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"sac in certain fungi," 1830, Modern Latin, from Greek askos "leather bag, wine skin," of unknown origin.
ascus as·cus (ās'kəs)
n. pl. as·ci (ās'ī', -kī')
A membranous, often club-shaped structure in which typically eight spores are formed through sexual reproduction of ascomycetes.
Plural asci (ās'ī', -kī')
A membranous, often club-shaped structure inside which ascospores are formed through sexual reproduction in species of the fungi known as ascomycetes. The ascus is unique to ascomycetes and distinguishes them from other kinds of fungi. Asci are formed when two hyphae that are sexually compatible conjugate. Each ascus typically develops eight ascospores. Asci swell at maturity until they burst, shooting the ascospores into the air.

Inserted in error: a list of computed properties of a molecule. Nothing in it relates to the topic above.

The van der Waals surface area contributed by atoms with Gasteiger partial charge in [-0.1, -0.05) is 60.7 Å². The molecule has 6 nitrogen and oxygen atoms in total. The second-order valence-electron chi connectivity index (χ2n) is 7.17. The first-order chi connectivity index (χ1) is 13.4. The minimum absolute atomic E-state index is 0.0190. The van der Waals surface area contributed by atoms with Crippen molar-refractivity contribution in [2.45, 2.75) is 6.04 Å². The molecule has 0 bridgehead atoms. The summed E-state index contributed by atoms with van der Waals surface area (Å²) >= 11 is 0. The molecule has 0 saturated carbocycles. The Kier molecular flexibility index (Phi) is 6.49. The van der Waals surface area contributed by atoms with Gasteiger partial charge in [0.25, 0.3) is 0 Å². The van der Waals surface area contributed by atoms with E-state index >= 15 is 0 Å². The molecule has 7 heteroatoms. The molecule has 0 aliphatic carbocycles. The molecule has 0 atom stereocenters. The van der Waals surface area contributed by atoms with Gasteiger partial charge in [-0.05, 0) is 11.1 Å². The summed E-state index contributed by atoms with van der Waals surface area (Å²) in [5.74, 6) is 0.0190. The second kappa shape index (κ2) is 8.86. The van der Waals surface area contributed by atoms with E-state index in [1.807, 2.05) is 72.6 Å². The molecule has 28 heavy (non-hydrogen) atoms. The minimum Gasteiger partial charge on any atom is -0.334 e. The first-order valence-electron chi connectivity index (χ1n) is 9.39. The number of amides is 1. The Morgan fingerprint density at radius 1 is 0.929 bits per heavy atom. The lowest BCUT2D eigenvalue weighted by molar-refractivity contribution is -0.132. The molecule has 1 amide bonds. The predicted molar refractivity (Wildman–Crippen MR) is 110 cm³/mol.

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a saclike structure produced by fungi of the phylum Ascomycota (sac fungi) in which sexually produced spores (ascospores), usually four or eight in number, are formed. Asci may arise from the fungal mycelium (the filaments, or hyphae, constituting the organism) without a distinct fruiting structure, as in the leaf curl fungi; it may arise within a fruiting structure (ascocarp) that may be exposed, as in the molds and powdery mildew fungi; or it may be imbedded in a compact structure (stroma), as in the ergot and black knot fungi. In the case of yeasts, a single cell converts to an ascus.